Handling Problems on the Road: Our Propane Leak

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No matter what kind of rig you own, there is always something wrong. Something is broken, leaking, or in need of a mechanic. I learned this fact within about five minutes of purchasing our RV. I suppose the same goes for home ownership.

propane problems

Sometimes, easy problems come up like needing a quick oil change or needing to mop the floor after the cap breaks on a gallon of toilet deodorant and dark blue liquid stains all of your white cabinets while you’re driving. (When we get back to Texas, the first thing we will need to do is replace our baseboards, which are all stained a slight shade of blue now.)

But then there are life-threatening problems. A couple weeks ago, our brakes suddenly made a horrendous sound as we left a job late one night. We drove a mechanic the next morning who found that our brake pad shattered and jammed in various places under our hood. Yikes!

A few days ago, I breathed in our next problem. I couldn’t smell anything inside the RV. I had just stepped out for no more than two minutes talking to someone out in the fresh air. When I stepped up to climb in the RV, the odor was pungent. Propane.

Our carbon monoxide detector works, as we learned from once leaving a window open while running our generator. If we had a major gas leak, it would let us know. When I walked into the RV, the smell disappeared. I checked our stove, double checking to make sure no knobs were turned on and no gas was leaking. Nothing.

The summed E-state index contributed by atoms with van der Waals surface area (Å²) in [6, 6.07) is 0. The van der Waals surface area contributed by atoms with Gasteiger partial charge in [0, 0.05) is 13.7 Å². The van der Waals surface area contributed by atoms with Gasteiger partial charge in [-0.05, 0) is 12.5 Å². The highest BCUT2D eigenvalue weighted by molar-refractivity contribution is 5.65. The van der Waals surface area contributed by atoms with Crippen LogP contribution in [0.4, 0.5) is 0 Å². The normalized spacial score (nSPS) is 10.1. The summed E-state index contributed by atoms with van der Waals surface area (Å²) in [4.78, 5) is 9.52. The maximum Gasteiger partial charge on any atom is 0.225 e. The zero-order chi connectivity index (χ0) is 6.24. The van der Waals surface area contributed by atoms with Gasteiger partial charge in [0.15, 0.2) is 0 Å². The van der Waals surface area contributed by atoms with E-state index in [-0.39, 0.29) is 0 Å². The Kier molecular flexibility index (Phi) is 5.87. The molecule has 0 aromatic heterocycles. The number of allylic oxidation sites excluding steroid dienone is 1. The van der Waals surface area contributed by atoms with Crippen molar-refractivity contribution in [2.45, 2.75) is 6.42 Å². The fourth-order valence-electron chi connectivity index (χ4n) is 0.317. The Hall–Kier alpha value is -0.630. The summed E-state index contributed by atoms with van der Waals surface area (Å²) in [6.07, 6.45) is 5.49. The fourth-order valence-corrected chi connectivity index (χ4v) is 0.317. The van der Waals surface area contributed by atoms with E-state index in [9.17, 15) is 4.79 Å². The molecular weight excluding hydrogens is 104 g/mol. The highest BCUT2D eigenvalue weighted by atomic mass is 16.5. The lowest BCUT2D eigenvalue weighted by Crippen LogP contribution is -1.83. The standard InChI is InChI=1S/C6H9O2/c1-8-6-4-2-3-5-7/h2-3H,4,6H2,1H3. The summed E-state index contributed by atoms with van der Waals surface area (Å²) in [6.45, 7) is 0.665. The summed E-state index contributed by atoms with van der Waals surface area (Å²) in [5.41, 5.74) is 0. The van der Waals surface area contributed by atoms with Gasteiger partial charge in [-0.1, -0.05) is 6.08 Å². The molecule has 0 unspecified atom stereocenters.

I shrugged off what was probably me being insane and went back outside into the fresh air. An hour later, as I walked back into the RV, I could smell the odor again. Unmistakeable.

I mentioned recently that we purchased a new fridge, but in the process our gas line broke. We properly plugged the leak and checked to ensure there was no leak. After a few weeks of jostling around in the RV, it would seem that our plug came a little loose.

Fortunately, we had tried multiple times to find a place to fill our propane tank in the past two weeks. We were below 1/4 of a tank, and hadn’t filled up since July in Wyoming. But every RV park we visited couldn’t fill our tank or didn’t have the proper person on staff. We were nearly on empty.

Upon finding the leak, we instantly turned off our propane, lucky that our tank wasn’t full. It was past five on a friday night, so we couldn’t call any mechanics until the next morning.

We opened every window in the RV to let it air out and setup a fan to blow any remaining gas out of the air. The next day, we were late to our job in Massachusetts, but we had our gas line fixed and our propane tank filled.

There are some RV problems that you can let simmer. I can ignore our broken jacks and our stained blue baseboards, and pretend as if everything in the RV is fine and dandy.

But I can’t ignore a propane leak. This is the kind of problem that causes Hollywood-sized explosions.

I’ve found that same rules apply in marriage and in life. There are some problems, like tripping over Heath’s boots or my habit of playing Christmas music 24/7, that can be overlooked. They are the minor inconveniences, like how yesterday half of our lights suddenly stopped working.

Then there are the gas leak sized problems. These are the we-have-no-place-to-sleep-tonight freak outs or what I call the GPS-induced shouts. These problems need to be tackled head on.

For me, this is the hardest part of marriage. In an RV, you cannot run or drive away from your problems. They ride along with you, like our leaking roof.

I’ve never been a wonderful problem solver, unless it was algebra or calculus. Problems in life don’t always have such clear, right answers. You can’t just plug the leak and move on. You have to allow yourself to be vulnerable, open your heart, and let your pride suffer when you’re wrong. We have to confront our problems every day, before they (quite literally) kill us.